Ed Officials Set Plans For Federal School Money
Mayor Michael R. Bloomberg, Schools Chancellor Joel I. Klein and United Federation of Teachers President Michael Mulgrew celebrated on Tuesday New York State’s selection and award of $700 million in the U.S. Department of Education’s Race to the Top competition. This award will provide between $250 million and $300 million to New York City schools to support the creation of a new teacher evaluation system, develop a more rigorous curriculum and State assessments based on the national Common Core Standards, and expand a range of proven reforms first introduced in New York City. The announcement of the award comes a month after Chancellor Klein traveled to Washington, D.C. with State Education Commissioner David Steiner, State Regents Chair Merryl Tisch and Michael Mulgrew to officially present the State’s application to the selection committee. The Mayor, Chancellor and Michael Mulgrew were joined at the City Hall announcement by Senate Majority Conference Leader John L. Sampson, Assembly Speaker Sheldon Silver, State Senator Suzi Oppenheimer, New York City Council Speaker Christine Quinn, New York City Councilmember Robert Jackson, State Regents Chair Merryl Tisch and State Education Commissioner David Steiner.
“New York State’s selection is a testament to what we’ve accomplished in our City’s schools over the last eight years,” said Bloomberg. “Our students have shown tremendous improvement and now – as a Race to the Top participant – we will work with our teachers and school administrators to raise the bar once again.”
“Under Commissioner Steiner’s leadership, New York State submitted a much stronger application this time around, and today’s win affirms that we are moving in the right direction,” Klein said. “We took a hard look at where we fell short last time and made important policy changes, such as raising the cap on charter schools and introducing a strong teacher evaluation system. Race to the Top has been a tremendous catalyst for precisely the kind of education reforms we’ve supported and implemented in New York City; now it is up to all of us to live up to this commitment and continue the important work that got us here.”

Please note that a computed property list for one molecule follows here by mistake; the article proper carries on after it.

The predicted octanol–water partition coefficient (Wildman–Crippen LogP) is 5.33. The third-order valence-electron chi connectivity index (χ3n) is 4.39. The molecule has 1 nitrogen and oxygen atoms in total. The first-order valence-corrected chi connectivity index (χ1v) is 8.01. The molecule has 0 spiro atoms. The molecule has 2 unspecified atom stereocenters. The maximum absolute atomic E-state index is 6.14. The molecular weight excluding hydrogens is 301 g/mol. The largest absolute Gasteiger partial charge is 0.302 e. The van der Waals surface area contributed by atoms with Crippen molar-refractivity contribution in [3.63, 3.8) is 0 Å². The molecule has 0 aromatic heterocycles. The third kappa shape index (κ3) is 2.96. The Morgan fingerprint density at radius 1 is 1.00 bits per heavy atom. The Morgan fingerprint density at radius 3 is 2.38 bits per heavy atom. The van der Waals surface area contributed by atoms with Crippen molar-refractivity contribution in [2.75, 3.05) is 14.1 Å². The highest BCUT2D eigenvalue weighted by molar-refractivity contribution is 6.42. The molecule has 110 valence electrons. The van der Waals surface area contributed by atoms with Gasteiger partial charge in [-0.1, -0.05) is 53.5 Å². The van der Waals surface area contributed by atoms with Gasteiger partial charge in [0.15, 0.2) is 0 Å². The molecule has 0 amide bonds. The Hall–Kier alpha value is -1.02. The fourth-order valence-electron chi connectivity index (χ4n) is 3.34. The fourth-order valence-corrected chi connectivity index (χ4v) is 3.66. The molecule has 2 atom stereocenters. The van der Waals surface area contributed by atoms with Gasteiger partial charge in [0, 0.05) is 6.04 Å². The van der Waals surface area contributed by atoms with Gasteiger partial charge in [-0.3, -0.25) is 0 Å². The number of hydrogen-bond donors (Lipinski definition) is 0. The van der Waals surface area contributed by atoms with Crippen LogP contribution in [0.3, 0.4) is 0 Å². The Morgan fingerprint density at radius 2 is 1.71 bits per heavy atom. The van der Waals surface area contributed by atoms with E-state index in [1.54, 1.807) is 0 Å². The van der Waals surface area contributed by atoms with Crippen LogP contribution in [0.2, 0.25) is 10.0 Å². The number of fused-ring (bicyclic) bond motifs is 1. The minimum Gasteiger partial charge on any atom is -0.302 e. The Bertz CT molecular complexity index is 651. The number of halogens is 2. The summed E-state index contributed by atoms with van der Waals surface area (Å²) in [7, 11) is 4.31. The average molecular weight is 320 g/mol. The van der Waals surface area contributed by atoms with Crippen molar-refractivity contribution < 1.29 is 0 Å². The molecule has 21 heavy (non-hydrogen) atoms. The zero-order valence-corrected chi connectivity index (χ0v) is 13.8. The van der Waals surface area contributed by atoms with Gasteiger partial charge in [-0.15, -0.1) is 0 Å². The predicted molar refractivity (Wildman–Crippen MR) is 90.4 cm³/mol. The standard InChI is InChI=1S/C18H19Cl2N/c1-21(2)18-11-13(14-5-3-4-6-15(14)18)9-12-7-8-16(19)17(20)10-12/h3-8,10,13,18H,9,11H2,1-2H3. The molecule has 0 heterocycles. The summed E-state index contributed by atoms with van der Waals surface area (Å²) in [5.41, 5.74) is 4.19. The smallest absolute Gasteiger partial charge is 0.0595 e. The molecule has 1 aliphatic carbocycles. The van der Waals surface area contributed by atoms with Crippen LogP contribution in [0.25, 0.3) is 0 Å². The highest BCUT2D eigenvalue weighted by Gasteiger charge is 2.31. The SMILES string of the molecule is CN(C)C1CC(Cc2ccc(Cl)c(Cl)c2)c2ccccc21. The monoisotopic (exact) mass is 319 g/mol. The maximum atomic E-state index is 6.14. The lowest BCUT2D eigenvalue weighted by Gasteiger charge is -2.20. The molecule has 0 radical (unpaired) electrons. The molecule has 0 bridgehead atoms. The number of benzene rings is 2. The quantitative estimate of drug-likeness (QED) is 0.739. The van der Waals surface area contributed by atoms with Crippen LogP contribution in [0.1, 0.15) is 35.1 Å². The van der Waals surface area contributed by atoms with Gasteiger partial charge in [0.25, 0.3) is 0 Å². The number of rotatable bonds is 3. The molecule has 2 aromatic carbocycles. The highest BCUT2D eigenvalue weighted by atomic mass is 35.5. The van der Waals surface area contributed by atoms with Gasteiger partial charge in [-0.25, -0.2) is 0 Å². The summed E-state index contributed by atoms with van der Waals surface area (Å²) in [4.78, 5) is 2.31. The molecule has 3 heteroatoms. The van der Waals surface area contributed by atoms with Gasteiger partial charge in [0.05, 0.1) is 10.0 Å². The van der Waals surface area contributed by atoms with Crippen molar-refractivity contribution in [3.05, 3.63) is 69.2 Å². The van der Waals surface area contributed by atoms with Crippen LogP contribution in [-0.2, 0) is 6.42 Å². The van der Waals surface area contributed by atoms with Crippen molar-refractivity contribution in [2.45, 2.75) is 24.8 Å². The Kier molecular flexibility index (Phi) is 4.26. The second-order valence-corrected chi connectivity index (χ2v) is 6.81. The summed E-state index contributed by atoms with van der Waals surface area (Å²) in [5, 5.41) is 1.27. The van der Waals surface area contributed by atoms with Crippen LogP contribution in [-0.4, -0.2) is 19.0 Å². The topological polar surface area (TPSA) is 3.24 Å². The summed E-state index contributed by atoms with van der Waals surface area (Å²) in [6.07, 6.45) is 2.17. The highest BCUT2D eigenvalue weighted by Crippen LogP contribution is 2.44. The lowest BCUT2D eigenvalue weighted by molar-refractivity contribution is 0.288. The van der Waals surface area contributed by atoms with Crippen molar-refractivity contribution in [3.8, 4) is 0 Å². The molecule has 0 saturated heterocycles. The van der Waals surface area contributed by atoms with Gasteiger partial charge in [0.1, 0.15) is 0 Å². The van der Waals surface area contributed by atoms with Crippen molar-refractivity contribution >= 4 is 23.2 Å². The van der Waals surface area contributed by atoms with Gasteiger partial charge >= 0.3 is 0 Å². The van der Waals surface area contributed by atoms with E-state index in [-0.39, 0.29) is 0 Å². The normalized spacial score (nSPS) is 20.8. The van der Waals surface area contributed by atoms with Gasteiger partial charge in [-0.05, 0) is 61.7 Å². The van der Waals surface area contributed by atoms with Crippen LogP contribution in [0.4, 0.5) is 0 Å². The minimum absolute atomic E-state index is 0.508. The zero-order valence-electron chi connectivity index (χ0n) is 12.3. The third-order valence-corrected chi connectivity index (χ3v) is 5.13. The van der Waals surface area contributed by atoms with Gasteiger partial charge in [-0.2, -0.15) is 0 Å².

“The Race to the Top funds will enable New York State to build a curriculum and an early warning data system that will help schools identify the supports that children need to succeed,” said Mulgrew. “I want to thank everyone who worked on this application, and particularly Chancellor Tisch and Commissioner Steiner, for the leadership that helped New York be a winner in this competition.”
In January, New York State submitted an application for Round One of the competition and was named one of 16 finalists in March. When the Round One winners were announced weeks later, New York was not among them. In the following months, New York State adopted a range of reforms to support its second round Race to the Top application and strengthen its schools. In May, for instance, the State legislature raised the cap on the number of charter schools from 200 to 460. During the 2009-2010 school year, there were 99 charter schools operating in New York City. An additional 27 are set to open in New York City for the 2010-2011 school year.
New York also strengthened its accountability system by adopting a comprehensive evaluation system for teachers and principals based on multiple measures, including concrete evidence of student learning. Under the proposed system, teachers and principals will receive one of four ratings: “highly effective,” “effective,” “developing,” or “ineffective.” The evaluations will play a significant role in a wide array of decisions, including tenure, selection for leadership positions, supplemental compensation based on a career ladder, and possible termination. This flexibility allows for the construction of an evaluation system that can be customized to the professional development needs of every teacher.